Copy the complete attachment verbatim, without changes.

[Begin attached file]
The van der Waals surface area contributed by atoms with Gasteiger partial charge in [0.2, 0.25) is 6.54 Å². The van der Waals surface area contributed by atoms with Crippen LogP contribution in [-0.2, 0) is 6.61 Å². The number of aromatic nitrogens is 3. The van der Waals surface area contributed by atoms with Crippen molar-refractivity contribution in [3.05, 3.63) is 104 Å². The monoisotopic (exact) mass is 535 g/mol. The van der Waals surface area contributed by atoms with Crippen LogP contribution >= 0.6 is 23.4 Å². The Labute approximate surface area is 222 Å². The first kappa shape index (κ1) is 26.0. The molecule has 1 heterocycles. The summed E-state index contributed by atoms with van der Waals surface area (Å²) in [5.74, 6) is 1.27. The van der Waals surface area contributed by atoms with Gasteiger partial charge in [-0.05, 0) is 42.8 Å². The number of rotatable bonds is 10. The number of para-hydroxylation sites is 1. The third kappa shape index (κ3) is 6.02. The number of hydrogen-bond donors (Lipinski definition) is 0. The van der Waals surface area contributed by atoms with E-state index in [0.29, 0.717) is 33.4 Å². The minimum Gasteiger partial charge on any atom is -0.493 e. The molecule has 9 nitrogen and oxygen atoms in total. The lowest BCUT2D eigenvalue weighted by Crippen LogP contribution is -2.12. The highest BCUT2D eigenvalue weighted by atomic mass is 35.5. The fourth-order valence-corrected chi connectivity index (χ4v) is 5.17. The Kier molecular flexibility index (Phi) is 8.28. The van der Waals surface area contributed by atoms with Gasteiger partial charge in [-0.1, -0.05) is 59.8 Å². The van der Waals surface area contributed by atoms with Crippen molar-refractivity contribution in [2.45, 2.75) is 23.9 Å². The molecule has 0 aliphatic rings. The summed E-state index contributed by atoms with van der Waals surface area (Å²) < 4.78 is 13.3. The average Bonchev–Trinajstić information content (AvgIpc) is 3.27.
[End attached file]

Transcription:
The van der Waals surface area contributed by atoms with Gasteiger partial charge in [0.2, 0.25) is 6.54 Å². The van der Waals surface area contributed by atoms with Crippen LogP contribution in [-0.2, 0) is 6.61 Å². The number of aromatic nitrogens is 3. The van der Waals surface area contributed by atoms with Crippen molar-refractivity contribution in [3.05, 3.63) is 104 Å². The monoisotopic (exact) mass is 535 g/mol. The van der Waals surface area contributed by atoms with Crippen LogP contribution >= 0.6 is 23.4 Å². The Labute approximate surface area is 222 Å². The first kappa shape index (κ1) is 26.0. The molecule has 1 heterocycles. The summed E-state index contributed by atoms with van der Waals surface area (Å²) in [5.74, 6) is 1.27. The van der Waals surface area contributed by atoms with Gasteiger partial charge in [-0.05, 0) is 42.8 Å². The number of rotatable bonds is 10. The number of para-hydroxylation sites is 1. The third kappa shape index (κ3) is 6.02. The number of hydrogen-bond donors (Lipinski definition) is 0. The van der Waals surface area contributed by atoms with E-state index in [0.29, 0.717) is 33.4 Å². The minimum Gasteiger partial charge on any atom is -0.493 e. The molecule has 9 nitrogen and oxygen atoms in total. The lowest BCUT2D eigenvalue weighted by Crippen LogP contribution is -2.12. The highest BCUT2D eigenvalue weighted by atomic mass is 35.5. The fourth-order valence-corrected chi connectivity index (χ4v) is 5.17. The Kier molecular flexibility index (Phi) is 8.28. The van der Waals surface area contributed by atoms with Gasteiger partial charge in [-0.1, -0.05) is 59.8 Å². The van der Waals surface area contributed by atoms with Crippen molar-refractivity contribution in [2.45, 2.75) is 23.9 Å². The molecule has 0 aliphatic rings. The summed E-state index contributed by atoms with van der Waals surface area (Å²) < 4.78 is 13.3. The average Bonchev–Trinajstić information content (AvgIpc) is 3.27.